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Real Life

Mummy's little helper: Who needs hands?

When my daughter was born without her right hand, I feared for her future. But I soon realised how wrong I was.

I looked from the tiny figure on the screen to my husband Simon, and smiled.
At 20 weeks pregnant I couldn't wait to find out if we were having a boy or a girl.
The sonographer clicked away.
Then she furrowed her brow. She left the room and returned with a doctor.
After a few moments, he said: 'Your baby is missing her right hand.'
'We're having a girl?' I asked.
The doctor nodded.
Then the weight of his words sank in, and my eyes filled with tears.
I'd envisioned how life was going to be with our first child and imagined all the things they would achieve.
All of my dreams had been ripped away from me in a split second.
How on earth would our daughter cope with just one hand?
Simon and I were in tears when we met with a senior nurse.
All of my dreams had been ripped away from me in a split second.
She explained that my baby's hand had become entangled with strings of amniotic bands. This had damaged the blood supply, stopping the hand from developing as it should.
The nurse tried to reassure us.
'Trust me,' she said, 'your daughter will lead a normal life. She'll cope just fine with one hand — she won't know any different.'
Later, I told Simon: 'Maybe she's right.'
In time, I gave birth to our daughter Sophie.
Simon wrapped her in a blanket and her tiny yellow hat poked through the top.
'She's my princess,' I said.
Even with her missing hand, Sophie looked perfect in our eyes.
Months passed and it became clear that our determined little girl wasn't going to let anything hold her back.
She learnt to push herself into a sitting position just by balancing her body carefully.
Sophie was fitted with a prosthetic hand, and at 10 months old, she could crawl.
She didn't always like to wear her prosthetic and as she grew into a toddler, it became clear that she could improvise without it.
Even with her missing hand, Sophie looked perfect in our eyes.
Our little girl was a natural problem solver.
One day, I watched her eat.
She held her fork in her left hand, and pushed food on to it using her right arm.
'Who taught you that?' I asked.
'Nobody,' she replied.
Sophie was resilient in other ways too.
At soft play, a little boy pointed at her and said: 'She's not got a hand.'
I knew children were just curious and he wasn't being cruel.
'She was born that way,' I said.
He shrugged.
'Oh, OK,' he said.
The children carried on playing and the comment didn't seem to upset Sophie in the slightest.
She was three when she burst into the bathroom while I was doing something private.
I looked down at the pregnancy test in my hand.
It showed a positive result.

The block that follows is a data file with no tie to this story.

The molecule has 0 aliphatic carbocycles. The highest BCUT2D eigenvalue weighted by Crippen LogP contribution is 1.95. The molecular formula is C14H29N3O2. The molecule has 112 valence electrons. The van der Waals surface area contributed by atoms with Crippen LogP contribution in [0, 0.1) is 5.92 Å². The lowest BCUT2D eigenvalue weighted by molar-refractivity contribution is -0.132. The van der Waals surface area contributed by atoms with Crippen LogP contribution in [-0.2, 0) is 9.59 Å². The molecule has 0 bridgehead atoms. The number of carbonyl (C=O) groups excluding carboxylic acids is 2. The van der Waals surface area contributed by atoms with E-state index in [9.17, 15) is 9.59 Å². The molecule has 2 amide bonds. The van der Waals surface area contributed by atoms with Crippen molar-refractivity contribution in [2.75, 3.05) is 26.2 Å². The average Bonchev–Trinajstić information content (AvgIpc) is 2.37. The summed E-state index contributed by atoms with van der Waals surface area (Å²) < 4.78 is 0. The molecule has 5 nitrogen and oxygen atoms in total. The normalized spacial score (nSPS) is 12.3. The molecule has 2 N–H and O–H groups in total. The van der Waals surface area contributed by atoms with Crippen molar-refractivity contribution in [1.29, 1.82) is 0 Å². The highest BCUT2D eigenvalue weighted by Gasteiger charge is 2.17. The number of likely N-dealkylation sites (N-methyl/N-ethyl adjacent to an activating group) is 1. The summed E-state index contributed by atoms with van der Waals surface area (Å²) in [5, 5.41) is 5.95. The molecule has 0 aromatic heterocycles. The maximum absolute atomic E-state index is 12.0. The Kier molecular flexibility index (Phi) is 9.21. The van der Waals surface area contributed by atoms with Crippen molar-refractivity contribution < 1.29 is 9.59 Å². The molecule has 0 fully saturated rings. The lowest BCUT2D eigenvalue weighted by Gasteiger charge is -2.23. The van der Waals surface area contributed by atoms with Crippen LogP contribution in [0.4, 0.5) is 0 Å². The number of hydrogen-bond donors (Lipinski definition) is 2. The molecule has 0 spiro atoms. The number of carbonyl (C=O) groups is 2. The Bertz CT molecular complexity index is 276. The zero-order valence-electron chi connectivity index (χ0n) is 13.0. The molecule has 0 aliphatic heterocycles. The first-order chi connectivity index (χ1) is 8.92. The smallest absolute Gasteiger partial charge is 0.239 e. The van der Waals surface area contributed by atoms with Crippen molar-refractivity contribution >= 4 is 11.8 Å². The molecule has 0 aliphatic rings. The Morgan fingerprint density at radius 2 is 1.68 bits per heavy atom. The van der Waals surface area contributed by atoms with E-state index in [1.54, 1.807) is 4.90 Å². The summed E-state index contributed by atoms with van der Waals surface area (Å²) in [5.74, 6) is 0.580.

I dried it and handed it to Sophie.
'Go and take this to Daddy,' I said.
Simon was thrilled to discover we were going to have another baby.
Doctors told us it was highly unlikely that amniotic band syndrome would affect this baby.
But at 10 weeks, I had an early scan to check.
We were in for another shock.
'It's twins,' the sonographer said.
'Wow!' I said.
At a later scan, we found out we were having twin boys.
'Two brothers!' Sophie said.
She cuddled and kissed my bump and couldn't wait to meet her siblings.
In time, I went into labour and gave birth to Joshua and Noah.
'Hi, baby brothers,' Sophie said, when she saw them.
A nurse sat Sophie in a big chair and put pillows on her knees.
Each of the boys was placed on her lap in turn.
She kissed her brothers on the forehead and I snapped pictures on my phone.
'The look on her face is priceless,' Simon said.
When we brought the twins home, I had my hands full.
But Sophie was really keen to help me look after her baby brothers.
While I changed Noah's nappy, she changed Joshua's.
She leant on her right arm for balance and stuck the tape down with her left hand.
Soon she learnt how to feed the boys their bottles, too. She nestled one of her brothers in against her chest and held the bottle with her one hand.
'She's mother hen,' I told Simon.
He smiled.
'She sure is,' he said.
As the twins grew, Sophie learnt how to help dress them. They loved their big sister and smiled as soon as she entered the room.
As the twins grew, Sophie learnt how to help dress them. They loved their big sister and smiled as soon as she entered the room.
Sophie was only three but sometimes it felt like I couldn't manage without her.
When Sophie started big school, she asked: 'Does this mean I'll get my big girl arm?'
It broke my heart as I explained that she would never be like the other children.
But Sophie accepted the truth, and smiled.
'Right, OK then,' she said. I just thought: That's my girl.
I started to practise how to do everything one-handed, so I could show Sophie how I learnt to do these practical things she needed to learn for herself.
I practised tying my shoelaces, undoing and doing up buttons, and even how to pull my underwear down with one hand.
The hospital offered me great support in developing ways I could help Sophie to fend for herself.
I don't know what the future holds for Sophie. But I'm confident she will continue to take everything in her stride.
She does everything she can to help her baby brothers. When they grow, I hope they'll repay her kindness and do what they can to help her.
I think back to how devastated I felt when I discovered Sophie was missing one hand, and I can't believe I felt that way.
Sophie is confident and capable, and doesn't let anything hold her back.
I couldn't feel more proud of my little girl.

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